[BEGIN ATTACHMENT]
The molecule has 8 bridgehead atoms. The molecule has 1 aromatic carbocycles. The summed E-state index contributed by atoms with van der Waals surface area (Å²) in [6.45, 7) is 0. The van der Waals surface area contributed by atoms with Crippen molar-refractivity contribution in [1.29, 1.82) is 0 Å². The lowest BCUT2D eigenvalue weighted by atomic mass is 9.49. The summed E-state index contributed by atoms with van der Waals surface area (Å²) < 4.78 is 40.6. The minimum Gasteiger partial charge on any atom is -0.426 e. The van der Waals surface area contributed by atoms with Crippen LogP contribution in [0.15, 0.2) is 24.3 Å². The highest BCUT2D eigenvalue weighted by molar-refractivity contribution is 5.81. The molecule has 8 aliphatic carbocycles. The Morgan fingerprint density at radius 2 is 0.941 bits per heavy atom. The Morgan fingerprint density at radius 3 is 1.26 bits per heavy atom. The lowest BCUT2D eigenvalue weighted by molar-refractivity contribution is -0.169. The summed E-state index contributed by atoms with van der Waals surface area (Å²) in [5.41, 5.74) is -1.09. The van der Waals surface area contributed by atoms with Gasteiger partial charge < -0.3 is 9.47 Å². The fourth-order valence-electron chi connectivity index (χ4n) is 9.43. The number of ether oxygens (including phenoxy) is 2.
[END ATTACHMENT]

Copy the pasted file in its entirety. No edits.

The molecule has 8 bridgehead atoms. The molecule has 1 aromatic carbocycles. The summed E-state index contributed by atoms with van der Waals surface area (Å²) in [6.45, 7) is 0. The van der Waals surface area contributed by atoms with Crippen molar-refractivity contribution in [1.29, 1.82) is 0 Å². The lowest BCUT2D eigenvalue weighted by atomic mass is 9.49. The summed E-state index contributed by atoms with van der Waals surface area (Å²) < 4.78 is 40.6. The minimum Gasteiger partial charge on any atom is -0.426 e. The van der Waals surface area contributed by atoms with Crippen LogP contribution in [0.15, 0.2) is 24.3 Å². The highest BCUT2D eigenvalue weighted by molar-refractivity contribution is 5.81. The molecule has 8 aliphatic carbocycles. The Morgan fingerprint density at radius 2 is 0.941 bits per heavy atom. The Morgan fingerprint density at radius 3 is 1.26 bits per heavy atom. The lowest BCUT2D eigenvalue weighted by molar-refractivity contribution is -0.169. The summed E-state index contributed by atoms with van der Waals surface area (Å²) in [5.41, 5.74) is -1.09. The van der Waals surface area contributed by atoms with Gasteiger partial charge < -0.3 is 9.47 Å². The fourth-order valence-electron chi connectivity index (χ4n) is 9.43. The number of ether oxygens (including phenoxy) is 2.